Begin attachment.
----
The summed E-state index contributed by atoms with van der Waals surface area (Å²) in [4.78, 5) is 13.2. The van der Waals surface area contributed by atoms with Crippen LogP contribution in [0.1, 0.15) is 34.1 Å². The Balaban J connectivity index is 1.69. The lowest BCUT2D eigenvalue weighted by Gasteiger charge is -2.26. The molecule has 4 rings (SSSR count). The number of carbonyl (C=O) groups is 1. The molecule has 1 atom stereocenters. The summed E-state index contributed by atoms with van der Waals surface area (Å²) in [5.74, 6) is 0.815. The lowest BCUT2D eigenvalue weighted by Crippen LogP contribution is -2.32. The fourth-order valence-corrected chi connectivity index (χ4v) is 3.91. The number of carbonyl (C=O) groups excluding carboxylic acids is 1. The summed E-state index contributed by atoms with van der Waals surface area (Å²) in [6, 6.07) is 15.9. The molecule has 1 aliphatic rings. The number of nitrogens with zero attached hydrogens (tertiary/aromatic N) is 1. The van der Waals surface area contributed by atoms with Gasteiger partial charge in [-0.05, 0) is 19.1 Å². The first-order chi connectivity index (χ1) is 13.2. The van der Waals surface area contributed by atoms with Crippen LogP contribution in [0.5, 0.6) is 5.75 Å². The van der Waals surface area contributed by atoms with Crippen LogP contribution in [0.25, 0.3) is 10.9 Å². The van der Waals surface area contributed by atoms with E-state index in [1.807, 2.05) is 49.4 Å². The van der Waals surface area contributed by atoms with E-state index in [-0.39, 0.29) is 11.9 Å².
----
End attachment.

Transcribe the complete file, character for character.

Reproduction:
The summed E-state index contributed by atoms with van der Waals surface area (Å²) in [4.78, 5) is 13.2. The van der Waals surface area contributed by atoms with Crippen LogP contribution in [0.1, 0.15) is 34.1 Å². The Balaban J connectivity index is 1.69. The lowest BCUT2D eigenvalue weighted by Gasteiger charge is -2.26. The molecule has 4 rings (SSSR count). The number of carbonyl (C=O) groups is 1. The molecule has 1 atom stereocenters. The summed E-state index contributed by atoms with van der Waals surface area (Å²) in [5.74, 6) is 0.815. The lowest BCUT2D eigenvalue weighted by Crippen LogP contribution is -2.32. The fourth-order valence-corrected chi connectivity index (χ4v) is 3.91. The number of carbonyl (C=O) groups excluding carboxylic acids is 1. The summed E-state index contributed by atoms with van der Waals surface area (Å²) in [6, 6.07) is 15.9. The molecule has 1 aliphatic rings. The number of nitrogens with zero attached hydrogens (tertiary/aromatic N) is 1. The van der Waals surface area contributed by atoms with Gasteiger partial charge in [-0.05, 0) is 19.1 Å². The first-order chi connectivity index (χ1) is 13.2. The van der Waals surface area contributed by atoms with Crippen LogP contribution in [0.5, 0.6) is 5.75 Å². The van der Waals surface area contributed by atoms with Crippen LogP contribution in [0.25, 0.3) is 10.9 Å². The van der Waals surface area contributed by atoms with E-state index in [1.807, 2.05) is 49.4 Å². The van der Waals surface area contributed by atoms with E-state index in [-0.39, 0.29) is 11.9 Å².